Wednesday, August 12, 2015

Believe It or Not, Editors Aren't Born Writers

Charlotte Firbank-King

A month ago—in South Africa, just to ground the reader—I had to pack up my house and studio in Port Elizabeth and relocate to Durban. In the process, I came across stuff I’d written when I was about eighteen. All the writing from my early teenage days must have been binned at some point, since, at eighteen, I was clearly past rubbish writing. I do recall being convinced that my romance novel, grandly titled, Inner Flame, was going to be a best seller—no question about that. One look at this title and you realize it doesn’t get much more purple than that. God help the poor soul who dares venture between those pages, but I can laugh at myself and did indeed go there. Let’s say it wasn’t really a venture, but rather a stumble over purple prose, a million adjectives and adverbs, and fat grammatical and spelling errors (no spellcheck back then). The head-hopping alone made my head spin.

Then I got married and nothing much happened because I was too busy breeding. I found more manuscripts, written when I was about thirty. I was clearly done with procreation, and I had a divorce under my belt. This second stab at writing was an improvement, but still no cigar for good writing.

The point of this trip into the past? Editors aren’t born writing with skill.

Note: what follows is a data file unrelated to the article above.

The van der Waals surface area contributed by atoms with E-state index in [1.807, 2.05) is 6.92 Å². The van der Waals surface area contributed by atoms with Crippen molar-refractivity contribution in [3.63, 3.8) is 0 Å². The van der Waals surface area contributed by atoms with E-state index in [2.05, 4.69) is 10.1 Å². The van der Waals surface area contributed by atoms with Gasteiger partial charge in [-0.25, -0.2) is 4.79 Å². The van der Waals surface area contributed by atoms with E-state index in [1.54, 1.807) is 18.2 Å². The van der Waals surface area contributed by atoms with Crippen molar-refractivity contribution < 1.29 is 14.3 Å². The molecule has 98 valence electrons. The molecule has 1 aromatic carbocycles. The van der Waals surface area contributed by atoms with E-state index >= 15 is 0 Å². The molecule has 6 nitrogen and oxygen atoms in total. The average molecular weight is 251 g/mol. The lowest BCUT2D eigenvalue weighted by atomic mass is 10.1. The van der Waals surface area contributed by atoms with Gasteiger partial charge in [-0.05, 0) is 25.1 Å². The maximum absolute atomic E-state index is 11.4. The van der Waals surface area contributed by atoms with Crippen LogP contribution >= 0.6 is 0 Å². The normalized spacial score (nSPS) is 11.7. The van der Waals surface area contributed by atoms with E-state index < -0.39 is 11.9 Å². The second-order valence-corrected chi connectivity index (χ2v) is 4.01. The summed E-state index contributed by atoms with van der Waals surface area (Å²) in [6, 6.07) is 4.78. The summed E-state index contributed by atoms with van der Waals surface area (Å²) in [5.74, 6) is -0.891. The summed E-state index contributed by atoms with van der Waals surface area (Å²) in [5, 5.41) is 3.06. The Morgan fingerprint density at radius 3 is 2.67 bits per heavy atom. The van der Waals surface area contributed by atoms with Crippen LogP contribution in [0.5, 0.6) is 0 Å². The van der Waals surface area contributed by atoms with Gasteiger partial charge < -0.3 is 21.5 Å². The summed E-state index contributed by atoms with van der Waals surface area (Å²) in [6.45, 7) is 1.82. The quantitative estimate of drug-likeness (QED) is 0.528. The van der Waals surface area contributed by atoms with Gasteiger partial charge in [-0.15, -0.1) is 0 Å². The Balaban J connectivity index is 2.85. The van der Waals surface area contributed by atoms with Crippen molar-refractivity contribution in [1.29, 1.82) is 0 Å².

To be honest, if Inner Flame came across my desk now, I would probably send the writer every tutorial IFW has, including a thousand writing links on Google, and then tell them to go hide in a cave and learn to string at least one coherent sentence together before wasting their money on an editor.

Here are a few pearls from Inner Flame. I left the spelling errors in, even though MS Word kindly changed them for me. I must have been fixated on the size of the room, since I sure didn’t need full stops. This was all handwritten before I finally scored a wondrous typewriter.

Felicity walk down the wide stairs to the room below, it was a vast ball room hung extravigantly with chandeliers, the floor was glossy marble, Victorian furniture was arranged in it a large grand piano of oak stood at the far end of the room like a majestic queen of furniture, heavy curtains of deep red velvet adorned massive windows and french doors.

The chandeliers must have smiled from above to see this pink whisp of a girl almost float accross the huge room, she might have been a thistledown in a field for all she compared in size to the room.

Here is another gem:

Felicity was a long time in falling asleep, she lay between the soft linen sheets staring out of huge windows at the moon, clouds drifted like silver ships across her face, as round as a disc.

I could go on, but I would hate to hear a reader had died from laughing. The head-hopping examples of my eighteen year-old brilliance will take too much space, so I won’t bore you with those pearls of delight. You will just have to trust me that they’re there with oak-leaf clusters.

I now challenge our other editors to expose their badly-written-gems’ bellies to the public.

Surely, if we once wrote this poorly, there’s hope for you. If you need help bringing your writing up to the next level, email us at Besides simply editing your work, we explain why we’ve made the suggestions we make so you learn as you go. Need even more help? We offer coaching, which is a personalized tutoring service that teaches you the things we’ve learned over the years. One client told us she learned more from one of our edits than an entire MFA program in creative writing. We’re here to help. All you have to do is ask. 

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